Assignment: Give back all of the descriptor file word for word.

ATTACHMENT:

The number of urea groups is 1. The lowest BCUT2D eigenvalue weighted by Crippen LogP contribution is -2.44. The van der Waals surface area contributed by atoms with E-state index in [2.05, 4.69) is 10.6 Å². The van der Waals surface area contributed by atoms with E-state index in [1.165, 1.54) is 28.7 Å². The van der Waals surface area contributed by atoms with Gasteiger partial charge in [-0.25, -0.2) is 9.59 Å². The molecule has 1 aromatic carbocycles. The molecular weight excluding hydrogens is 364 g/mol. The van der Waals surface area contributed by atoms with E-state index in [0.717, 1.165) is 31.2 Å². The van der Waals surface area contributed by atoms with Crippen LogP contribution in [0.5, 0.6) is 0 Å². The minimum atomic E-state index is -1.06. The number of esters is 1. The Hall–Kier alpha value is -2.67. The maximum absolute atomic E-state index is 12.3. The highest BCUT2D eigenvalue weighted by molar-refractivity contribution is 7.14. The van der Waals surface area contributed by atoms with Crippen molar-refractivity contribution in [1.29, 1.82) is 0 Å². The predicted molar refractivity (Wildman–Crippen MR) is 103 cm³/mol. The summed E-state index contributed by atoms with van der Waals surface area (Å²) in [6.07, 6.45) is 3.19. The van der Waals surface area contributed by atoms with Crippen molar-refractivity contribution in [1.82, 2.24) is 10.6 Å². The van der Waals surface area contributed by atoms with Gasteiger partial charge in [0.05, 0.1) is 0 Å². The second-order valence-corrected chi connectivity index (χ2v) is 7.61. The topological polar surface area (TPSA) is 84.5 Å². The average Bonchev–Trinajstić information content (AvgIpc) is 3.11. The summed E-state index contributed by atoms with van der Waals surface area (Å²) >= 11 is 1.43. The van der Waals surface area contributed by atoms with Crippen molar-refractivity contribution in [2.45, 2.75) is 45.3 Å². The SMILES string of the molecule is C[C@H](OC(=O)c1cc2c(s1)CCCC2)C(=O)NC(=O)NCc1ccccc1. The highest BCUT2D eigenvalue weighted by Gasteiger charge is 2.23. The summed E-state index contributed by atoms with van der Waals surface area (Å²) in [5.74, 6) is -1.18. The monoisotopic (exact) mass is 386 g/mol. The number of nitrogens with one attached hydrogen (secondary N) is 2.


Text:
The number of urea groups is 1. The lowest BCUT2D eigenvalue weighted by Crippen LogP contribution is -2.44. The van der Waals surface area contributed by atoms with E-state index in [2.05, 4.69) is 10.6 Å². The van der Waals surface area contributed by atoms with E-state index in [1.165, 1.54) is 28.7 Å². The van der Waals surface area contributed by atoms with Gasteiger partial charge in [-0.25, -0.2) is 9.59 Å². The molecule has 1 aromatic carbocycles. The molecular weight excluding hydrogens is 364 g/mol. The van der Waals surface area contributed by atoms with E-state index in [0.717, 1.165) is 31.2 Å². The van der Waals surface area contributed by atoms with Crippen LogP contribution in [0.5, 0.6) is 0 Å². The minimum atomic E-state index is -1.06. The number of esters is 1. The Hall–Kier alpha value is -2.67. The maximum absolute atomic E-state index is 12.3. The highest BCUT2D eigenvalue weighted by molar-refractivity contribution is 7.14. The van der Waals surface area contributed by atoms with Crippen molar-refractivity contribution in [1.29, 1.82) is 0 Å². The predicted molar refractivity (Wildman–Crippen MR) is 103 cm³/mol. The summed E-state index contributed by atoms with van der Waals surface area (Å²) in [6.07, 6.45) is 3.19. The van der Waals surface area contributed by atoms with Crippen molar-refractivity contribution in [1.82, 2.24) is 10.6 Å². The van der Waals surface area contributed by atoms with Gasteiger partial charge in [0.05, 0.1) is 0 Å². The second-order valence-corrected chi connectivity index (χ2v) is 7.61. The topological polar surface area (TPSA) is 84.5 Å². The average Bonchev–Trinajstić information content (AvgIpc) is 3.11. The summed E-state index contributed by atoms with van der Waals surface area (Å²) >= 11 is 1.43. The van der Waals surface area contributed by atoms with Crippen molar-refractivity contribution in [2.45, 2.75) is 45.3 Å². The SMILES string of the molecule is C[C@H](OC(=O)c1cc2c(s1)CCCC2)C(=O)NC(=O)NCc1ccccc1. The highest BCUT2D eigenvalue weighted by Gasteiger charge is 2.23. The summed E-state index contributed by atoms with van der Waals surface area (Å²) in [5.74, 6) is -1.18. The monoisotopic (exact) mass is 386 g/mol. The number of nitrogens with one attached hydrogen (secondary N) is 2.